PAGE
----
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For a fair deal

The Berbers of Algeria have risen in protest since the beginning of this summer. KESAVA MENON details the issues involved.

IN A match at the last soccer World Cup, France's striker and hero, Zinedine Zidane, stamped on an Arab, if one remembers correctly a Saudi Arabian, player. France went on to win that match and the World Cup of course. But for a Berber woman living in a Marseilles tenement the defining moment of that match, and perhaps of the Cup, was the one in which Zinedine's studded boot smashed down on to an Arab leg. ``That was Zinedine's revenge against the Arabs,'' she was to tell a reporter.

The Berbers of Algeria have risen in protest since the beginning of this summer. They do not appear to have made any declaration that they are fighting ``Arab oppression''. Neither does it appear that Berbers have necessarily suffered on an individual basis merely because of their belonging to a linguistic minority since they have reached high office in their country. However, the Berbers have a very deep if quiet pride in their separate identity. In any casual conversation with an Algerian Berber, it does not take too long before the talk veers to the topic of how able their people are and to an accounting of the Berbers who have made a name for themselves. As a collective it is a different matter.

Berbers have for long demanded that their language should be given a status equal to Arabic. Successive Governments have resisted the demand fearing that the grant of such recognition would disrupt Algeria's unity and undermine its independence. At the height of the Islamic militancy in the 1990s, the Algerian authorities took another measure that the Berbers could have considered as inimical to their interests. In an effort to outflank the fundamentalists, the Algerian Government gave pre- eminence in the constitution to the Holy Koran in the Arabic language. At the time the Berbers, who largely kept out of the fundamentalist movement, did not appear to have made much of an issue of it.

Now that the fundamentalist wave has subsided considerably in Algeria, other more enduring tensions appear to have re-surfaced. When the French ruled Algeria, they gave special treatment to the Kabyle region where the Berbers predominate. It was perhaps on account of the Mediterranean origin of the Berbers, as against the `eastern' origins of the Arabs, that they were given the privileges under France's divide and rule policy. Being the better educated, the Berbers were also well accommodated in the administrative hierarchy. Such special treatment did not, however, stop the Berbers from joining the fight for independence and the strongest Beber party of today, the Socialist Forces Front (FFS), was set up by Hocine Ait Ahmed a hero of the revolutionary war.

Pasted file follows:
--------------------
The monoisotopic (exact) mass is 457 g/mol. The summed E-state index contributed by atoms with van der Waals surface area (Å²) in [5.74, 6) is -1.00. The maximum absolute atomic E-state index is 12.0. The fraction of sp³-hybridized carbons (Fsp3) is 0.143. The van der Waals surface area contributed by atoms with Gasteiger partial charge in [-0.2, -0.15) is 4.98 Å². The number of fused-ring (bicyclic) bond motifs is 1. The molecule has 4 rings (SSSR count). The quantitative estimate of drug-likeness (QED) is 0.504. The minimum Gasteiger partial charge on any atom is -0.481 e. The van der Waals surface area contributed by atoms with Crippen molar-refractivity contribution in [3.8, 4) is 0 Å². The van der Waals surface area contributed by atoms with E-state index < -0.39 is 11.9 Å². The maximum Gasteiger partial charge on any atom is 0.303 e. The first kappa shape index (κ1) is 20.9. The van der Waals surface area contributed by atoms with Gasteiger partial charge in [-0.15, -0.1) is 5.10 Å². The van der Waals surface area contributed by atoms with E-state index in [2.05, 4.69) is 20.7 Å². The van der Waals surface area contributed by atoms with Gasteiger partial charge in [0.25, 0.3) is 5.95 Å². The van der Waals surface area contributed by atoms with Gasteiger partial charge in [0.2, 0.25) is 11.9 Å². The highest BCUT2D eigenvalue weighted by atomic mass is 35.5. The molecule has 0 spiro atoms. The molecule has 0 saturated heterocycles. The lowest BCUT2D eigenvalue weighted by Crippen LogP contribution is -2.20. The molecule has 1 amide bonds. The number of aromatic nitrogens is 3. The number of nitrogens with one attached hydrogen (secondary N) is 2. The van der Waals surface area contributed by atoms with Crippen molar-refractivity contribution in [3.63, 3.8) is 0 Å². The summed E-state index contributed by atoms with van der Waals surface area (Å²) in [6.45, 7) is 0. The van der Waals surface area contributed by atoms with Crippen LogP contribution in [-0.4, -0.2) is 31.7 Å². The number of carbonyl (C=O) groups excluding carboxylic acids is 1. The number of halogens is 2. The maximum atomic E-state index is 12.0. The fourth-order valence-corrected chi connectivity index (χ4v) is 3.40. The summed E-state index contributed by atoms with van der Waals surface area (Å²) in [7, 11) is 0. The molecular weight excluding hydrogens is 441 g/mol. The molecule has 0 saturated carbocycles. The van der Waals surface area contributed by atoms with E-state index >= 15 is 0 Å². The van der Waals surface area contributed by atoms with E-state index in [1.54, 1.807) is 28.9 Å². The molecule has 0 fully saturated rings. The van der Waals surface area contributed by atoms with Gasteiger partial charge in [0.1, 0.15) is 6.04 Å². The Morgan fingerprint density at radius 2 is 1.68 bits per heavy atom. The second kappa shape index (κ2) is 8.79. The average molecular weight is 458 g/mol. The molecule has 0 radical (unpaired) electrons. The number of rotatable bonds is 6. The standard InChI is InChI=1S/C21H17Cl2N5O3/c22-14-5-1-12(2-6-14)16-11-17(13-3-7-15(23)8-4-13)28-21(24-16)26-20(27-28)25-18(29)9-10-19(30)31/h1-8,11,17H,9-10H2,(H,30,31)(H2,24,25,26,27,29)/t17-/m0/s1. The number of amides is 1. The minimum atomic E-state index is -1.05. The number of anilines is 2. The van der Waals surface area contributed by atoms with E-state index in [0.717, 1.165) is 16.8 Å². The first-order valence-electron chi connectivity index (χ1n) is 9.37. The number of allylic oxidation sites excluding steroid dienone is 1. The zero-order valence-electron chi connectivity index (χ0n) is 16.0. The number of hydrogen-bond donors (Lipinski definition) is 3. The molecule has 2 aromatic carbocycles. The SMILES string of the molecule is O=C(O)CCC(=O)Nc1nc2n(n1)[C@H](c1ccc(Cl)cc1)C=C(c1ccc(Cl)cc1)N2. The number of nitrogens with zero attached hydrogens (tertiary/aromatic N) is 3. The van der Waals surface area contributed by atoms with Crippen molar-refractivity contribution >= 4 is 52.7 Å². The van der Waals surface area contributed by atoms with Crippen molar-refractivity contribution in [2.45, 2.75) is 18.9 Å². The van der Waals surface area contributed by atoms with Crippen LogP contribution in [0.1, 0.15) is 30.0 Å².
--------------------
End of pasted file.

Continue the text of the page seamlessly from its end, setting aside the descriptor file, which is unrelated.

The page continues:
The FFS claims that the current confrontation with the Government is not directly the result of pent-up Berber frustration at the authorities failure to concede their long-standing demands. In fact, the Berbers say the Government is trying to mislead the rest of Algeria by saying that the people of Kabilye are only agitating for the fulfilment of these demands. The FFS says that it trying to give raise issues that are common to all Algerians such as employment, housing, more demo cratic rights and an end to corruption. From the fact that the protests were to spread to non-Berber regions, the FFS appears to be right to the extent that a great many people in the country are agitated by these issues.

It was the death of a youth in custody on April 18 that sparked off weeks of anti-Government protests in the Kabilye region. By mid-June, it was estimated that about 80 people had been killed by security forces in this region. When they launched their protests, the Berbers' main demand was for the withdrawal of the gendarmerie, a branch of the security forces that is regarded as brutal and corrupt. As protests spread to other parts of the country, the issues raised more often were those of unemployment and corruption. The official rate of unemployment is 20 per cent but it is believed to be as high as 80 per cent among people under 25 years of age.

Half a million Bebers are estimated to have taken part in the march to Algiers on June 14. The marchers, called out by the FFS, tried to submit a list of demands to the President, Mr. Abdelaziz Bouteflika, but were stopped by the police who unleashed batons and water cannons. To the FFS' later regret, the marchers turned violent and much property was damaged in the capital. This development, of course, played right into the Government's hands. They could portray the protests as being Berber-centric and fuelled solely by Berber demands. Whether this new application of the divide and rule policy will do any good for an Algeria that has barely recovered from the decade of Islamic militancy is not something that the hidden coterie of generals, who are believed to be the real power in the country, appears to have considered carefully.

Algeria's Islamic movement has failed as the outlet for peoples grievances. But those grievances, all ultimately traceable to Algeria's failure to develop a healthy and viable democratic system, have not disappeared. The Algerian establishment might be in a self-congratulatory mood after surmounting the dire situation that Islamic militancy had created. But it needs to realise that the people of Algeria are tired of the studded boots that pin them down.

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